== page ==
Image credit: Cristina Mittermeier

Investing in abundance

Climate scientists have long viewed the regeneration of our planet’s natural ecosystems as essential to mitigating the climate crisis and rebuilding marine life. However, only recently has marine science exposed evidence of “blue carbon,” the exceptional carbon sequestration and biodiversity capability of mangroves, salt marshes, sea grasses and macroalgae. 

Coupled with a rise in perceived urgency from the global community, newly stimulated carbon financial markets, and a fast-moving wave of corporate commitments, restoration efforts today have wind at their backs.

Blue natural capital offers rich climate adaptation and socio-ecological benefits in addition to removing excess carbon from the atmosphere and - if protected against future disturbance - storing it permanently in the soil.

A dollar invested in these ecosystems returns many multiples in ecosystem value.

The IAO directs directs investments into viable blue natural capital projects across ecosystems.

Salt marshes

Omni-win solutions

The IAO leads investment capital to best-in-class ocean restoration projects—those that maximize for abundance.

Such projects create the greatest value for investors precisely because they create the greatest value for the climate, our ecosystems and local communities.

Foundation-governed, the IAO balances the market advantage it offers to investors by setting conditions that ensure local stakeholder benefits and equitable distribution of earnings.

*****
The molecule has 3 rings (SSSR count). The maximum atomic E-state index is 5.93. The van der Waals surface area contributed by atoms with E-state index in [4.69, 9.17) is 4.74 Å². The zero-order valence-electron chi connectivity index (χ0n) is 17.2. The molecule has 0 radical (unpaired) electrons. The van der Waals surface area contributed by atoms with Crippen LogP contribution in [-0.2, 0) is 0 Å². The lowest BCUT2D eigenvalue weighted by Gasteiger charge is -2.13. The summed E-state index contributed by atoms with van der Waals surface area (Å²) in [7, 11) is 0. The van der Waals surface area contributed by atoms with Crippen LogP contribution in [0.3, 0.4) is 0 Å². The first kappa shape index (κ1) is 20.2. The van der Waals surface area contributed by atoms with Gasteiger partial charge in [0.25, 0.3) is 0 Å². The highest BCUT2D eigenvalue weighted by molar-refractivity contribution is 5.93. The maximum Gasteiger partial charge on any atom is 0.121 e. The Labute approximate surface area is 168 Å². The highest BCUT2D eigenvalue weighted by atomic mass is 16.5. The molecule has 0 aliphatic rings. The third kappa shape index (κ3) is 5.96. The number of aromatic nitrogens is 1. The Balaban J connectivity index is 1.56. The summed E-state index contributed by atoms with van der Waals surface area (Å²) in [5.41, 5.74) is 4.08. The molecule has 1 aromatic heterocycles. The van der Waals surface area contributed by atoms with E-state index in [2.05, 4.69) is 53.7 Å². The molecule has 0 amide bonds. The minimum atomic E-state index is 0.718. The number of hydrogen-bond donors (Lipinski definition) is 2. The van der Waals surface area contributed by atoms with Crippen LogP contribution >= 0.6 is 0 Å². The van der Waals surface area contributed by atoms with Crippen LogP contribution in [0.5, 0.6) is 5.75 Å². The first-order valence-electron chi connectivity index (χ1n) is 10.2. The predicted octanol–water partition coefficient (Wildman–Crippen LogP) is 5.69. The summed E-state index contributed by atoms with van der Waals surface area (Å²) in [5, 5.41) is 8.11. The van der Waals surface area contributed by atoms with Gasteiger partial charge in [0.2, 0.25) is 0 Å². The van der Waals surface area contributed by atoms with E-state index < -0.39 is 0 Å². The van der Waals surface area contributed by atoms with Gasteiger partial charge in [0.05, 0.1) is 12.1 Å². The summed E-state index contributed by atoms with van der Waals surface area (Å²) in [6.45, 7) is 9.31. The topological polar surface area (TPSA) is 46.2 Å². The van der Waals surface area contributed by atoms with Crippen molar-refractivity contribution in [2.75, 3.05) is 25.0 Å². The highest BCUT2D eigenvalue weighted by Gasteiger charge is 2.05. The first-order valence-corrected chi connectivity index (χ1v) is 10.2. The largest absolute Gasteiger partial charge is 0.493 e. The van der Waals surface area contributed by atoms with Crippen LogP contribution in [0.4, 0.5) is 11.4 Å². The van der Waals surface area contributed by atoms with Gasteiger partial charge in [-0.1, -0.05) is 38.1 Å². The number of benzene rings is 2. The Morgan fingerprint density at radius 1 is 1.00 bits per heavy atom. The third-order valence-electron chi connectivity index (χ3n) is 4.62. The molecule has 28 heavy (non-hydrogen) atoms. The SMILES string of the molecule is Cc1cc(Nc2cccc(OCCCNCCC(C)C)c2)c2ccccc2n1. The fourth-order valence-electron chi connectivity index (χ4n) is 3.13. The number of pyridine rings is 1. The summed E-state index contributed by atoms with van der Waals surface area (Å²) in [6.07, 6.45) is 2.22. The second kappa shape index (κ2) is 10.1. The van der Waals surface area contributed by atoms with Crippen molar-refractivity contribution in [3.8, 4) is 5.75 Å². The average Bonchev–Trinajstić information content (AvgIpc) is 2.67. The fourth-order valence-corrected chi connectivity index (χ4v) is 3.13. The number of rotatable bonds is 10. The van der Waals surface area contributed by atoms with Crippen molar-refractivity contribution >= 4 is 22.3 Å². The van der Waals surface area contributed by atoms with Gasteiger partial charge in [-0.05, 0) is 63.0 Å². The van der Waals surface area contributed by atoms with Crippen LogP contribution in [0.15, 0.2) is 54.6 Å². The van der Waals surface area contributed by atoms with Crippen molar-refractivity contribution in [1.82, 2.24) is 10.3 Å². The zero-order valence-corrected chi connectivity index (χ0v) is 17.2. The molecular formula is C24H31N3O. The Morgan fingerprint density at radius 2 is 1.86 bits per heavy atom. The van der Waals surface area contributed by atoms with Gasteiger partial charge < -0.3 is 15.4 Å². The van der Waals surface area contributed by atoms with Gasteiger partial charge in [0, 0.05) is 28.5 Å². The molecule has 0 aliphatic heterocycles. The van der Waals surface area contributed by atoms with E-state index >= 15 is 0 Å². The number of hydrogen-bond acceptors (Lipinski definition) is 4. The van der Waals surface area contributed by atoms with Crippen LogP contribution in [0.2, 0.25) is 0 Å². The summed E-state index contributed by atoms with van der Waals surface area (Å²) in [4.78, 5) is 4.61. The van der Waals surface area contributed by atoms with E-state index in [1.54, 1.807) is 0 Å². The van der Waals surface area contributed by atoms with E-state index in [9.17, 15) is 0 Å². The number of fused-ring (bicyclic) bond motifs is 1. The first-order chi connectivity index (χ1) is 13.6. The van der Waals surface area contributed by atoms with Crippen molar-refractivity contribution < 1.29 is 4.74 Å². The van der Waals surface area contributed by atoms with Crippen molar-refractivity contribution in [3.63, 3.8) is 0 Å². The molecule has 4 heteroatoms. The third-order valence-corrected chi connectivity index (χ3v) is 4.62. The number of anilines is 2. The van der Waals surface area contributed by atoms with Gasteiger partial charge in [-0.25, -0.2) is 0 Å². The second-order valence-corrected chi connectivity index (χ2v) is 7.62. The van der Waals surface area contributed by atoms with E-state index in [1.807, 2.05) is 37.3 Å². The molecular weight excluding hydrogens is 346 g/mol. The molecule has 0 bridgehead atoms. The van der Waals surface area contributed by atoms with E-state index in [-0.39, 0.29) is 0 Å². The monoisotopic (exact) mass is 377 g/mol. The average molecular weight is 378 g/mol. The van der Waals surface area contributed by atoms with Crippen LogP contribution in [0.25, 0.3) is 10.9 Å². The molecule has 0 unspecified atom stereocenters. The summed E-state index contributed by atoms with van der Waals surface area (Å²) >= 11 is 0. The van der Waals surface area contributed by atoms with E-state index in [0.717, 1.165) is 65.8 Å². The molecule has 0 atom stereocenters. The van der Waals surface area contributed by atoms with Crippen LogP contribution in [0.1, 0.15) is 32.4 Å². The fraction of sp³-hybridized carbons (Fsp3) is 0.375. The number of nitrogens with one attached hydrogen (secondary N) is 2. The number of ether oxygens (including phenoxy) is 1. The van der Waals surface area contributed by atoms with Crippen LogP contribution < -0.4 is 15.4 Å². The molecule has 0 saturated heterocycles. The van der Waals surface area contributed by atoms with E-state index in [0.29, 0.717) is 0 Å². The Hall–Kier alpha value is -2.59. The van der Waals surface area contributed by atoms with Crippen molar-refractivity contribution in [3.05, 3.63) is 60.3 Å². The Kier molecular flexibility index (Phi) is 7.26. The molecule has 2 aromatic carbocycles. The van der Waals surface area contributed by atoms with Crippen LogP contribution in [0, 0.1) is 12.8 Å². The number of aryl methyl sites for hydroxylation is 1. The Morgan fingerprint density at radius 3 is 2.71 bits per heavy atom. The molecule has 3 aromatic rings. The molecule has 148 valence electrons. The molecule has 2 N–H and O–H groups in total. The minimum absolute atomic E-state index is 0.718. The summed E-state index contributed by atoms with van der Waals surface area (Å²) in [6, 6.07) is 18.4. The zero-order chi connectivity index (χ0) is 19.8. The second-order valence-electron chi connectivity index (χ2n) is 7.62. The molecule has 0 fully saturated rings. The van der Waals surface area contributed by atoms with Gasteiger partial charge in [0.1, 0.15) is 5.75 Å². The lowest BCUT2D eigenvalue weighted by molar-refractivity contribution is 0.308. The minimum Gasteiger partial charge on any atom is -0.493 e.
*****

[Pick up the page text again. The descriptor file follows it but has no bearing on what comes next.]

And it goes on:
Beyond carbon

Grounded in a language of offset and credits, the current investment narrative treats carbon as the problem and de- carbonisation as the solution—an end in itself.

The IAO offers a paradigm shift: Carbon, the building block of biological life, is the means to an end—that of flourishing ecosystems.

While decarbonizing the atmosphere is critical, recarbonizing the biosphere can create the kind of future we want to live in.

New metrics of abundance

Coral reefs cover less than 1% of the ocean floor but support more biodiversity than all other marine ecosystems combined.

Because their value cannot be measured in carbon sequestration, the currently established carbon offset markets are failing our oceans most vital ecosystems.

With its unique network of scientists and partners, the IAO develops and continually refines the tools and methodologies to measure, certify and tokenize ecosystem abundance.

A table of various criteria and their definitions